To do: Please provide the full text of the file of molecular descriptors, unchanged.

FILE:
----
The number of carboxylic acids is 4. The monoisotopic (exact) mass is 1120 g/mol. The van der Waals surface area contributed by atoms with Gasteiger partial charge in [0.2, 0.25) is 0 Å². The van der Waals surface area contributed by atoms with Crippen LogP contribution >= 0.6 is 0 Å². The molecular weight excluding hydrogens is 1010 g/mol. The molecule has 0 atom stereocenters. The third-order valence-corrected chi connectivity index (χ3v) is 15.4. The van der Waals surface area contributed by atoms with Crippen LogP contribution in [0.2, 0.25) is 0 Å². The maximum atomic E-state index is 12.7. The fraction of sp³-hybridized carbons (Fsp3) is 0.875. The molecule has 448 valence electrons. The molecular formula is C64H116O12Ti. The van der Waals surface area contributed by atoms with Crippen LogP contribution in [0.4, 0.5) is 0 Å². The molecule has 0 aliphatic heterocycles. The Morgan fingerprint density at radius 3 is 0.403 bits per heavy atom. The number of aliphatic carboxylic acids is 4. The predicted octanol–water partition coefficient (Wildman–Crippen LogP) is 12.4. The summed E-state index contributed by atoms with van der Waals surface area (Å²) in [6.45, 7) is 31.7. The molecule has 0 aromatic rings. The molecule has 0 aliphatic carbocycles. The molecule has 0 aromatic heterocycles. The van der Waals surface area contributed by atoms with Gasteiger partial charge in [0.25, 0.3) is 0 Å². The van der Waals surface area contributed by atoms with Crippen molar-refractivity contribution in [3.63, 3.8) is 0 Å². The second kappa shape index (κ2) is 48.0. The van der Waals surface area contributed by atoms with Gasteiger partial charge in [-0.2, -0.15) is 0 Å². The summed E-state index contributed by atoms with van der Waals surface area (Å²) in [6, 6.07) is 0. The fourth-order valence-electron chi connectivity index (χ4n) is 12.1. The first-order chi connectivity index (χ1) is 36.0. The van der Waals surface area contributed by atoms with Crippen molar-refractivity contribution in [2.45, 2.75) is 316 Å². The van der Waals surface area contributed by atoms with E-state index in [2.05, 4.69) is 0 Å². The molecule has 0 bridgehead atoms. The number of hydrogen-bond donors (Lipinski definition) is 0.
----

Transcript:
The number of carboxylic acids is 4. The monoisotopic (exact) mass is 1120 g/mol. The van der Waals surface area contributed by atoms with Gasteiger partial charge in [0.2, 0.25) is 0 Å². The van der Waals surface area contributed by atoms with Crippen LogP contribution >= 0.6 is 0 Å². The molecular weight excluding hydrogens is 1010 g/mol. The molecule has 0 atom stereocenters. The third-order valence-corrected chi connectivity index (χ3v) is 15.4. The van der Waals surface area contributed by atoms with Crippen LogP contribution in [0.2, 0.25) is 0 Å². The maximum atomic E-state index is 12.7. The fraction of sp³-hybridized carbons (Fsp3) is 0.875. The molecule has 448 valence electrons. The molecular formula is C64H116O12Ti. The van der Waals surface area contributed by atoms with Crippen LogP contribution in [0.4, 0.5) is 0 Å². The molecule has 0 aliphatic heterocycles. The Morgan fingerprint density at radius 3 is 0.403 bits per heavy atom. The number of aliphatic carboxylic acids is 4. The predicted octanol–water partition coefficient (Wildman–Crippen LogP) is 12.4. The summed E-state index contributed by atoms with van der Waals surface area (Å²) in [6.45, 7) is 31.7. The molecule has 0 aromatic rings. The molecule has 0 aliphatic carbocycles. The molecule has 0 aromatic heterocycles. The van der Waals surface area contributed by atoms with Gasteiger partial charge in [0.25, 0.3) is 0 Å². The van der Waals surface area contributed by atoms with Crippen molar-refractivity contribution in [3.63, 3.8) is 0 Å². The second kappa shape index (κ2) is 48.0. The van der Waals surface area contributed by atoms with Gasteiger partial charge in [-0.2, -0.15) is 0 Å². The summed E-state index contributed by atoms with van der Waals surface area (Å²) in [6, 6.07) is 0. The fourth-order valence-electron chi connectivity index (χ4n) is 12.1. The first-order chi connectivity index (χ1) is 36.0. The van der Waals surface area contributed by atoms with Crippen molar-refractivity contribution in [2.45, 2.75) is 316 Å². The van der Waals surface area contributed by atoms with E-state index in [2.05, 4.69) is 0 Å². The molecule has 0 bridgehead atoms. The number of hydrogen-bond donors (Lipinski definition) is 0.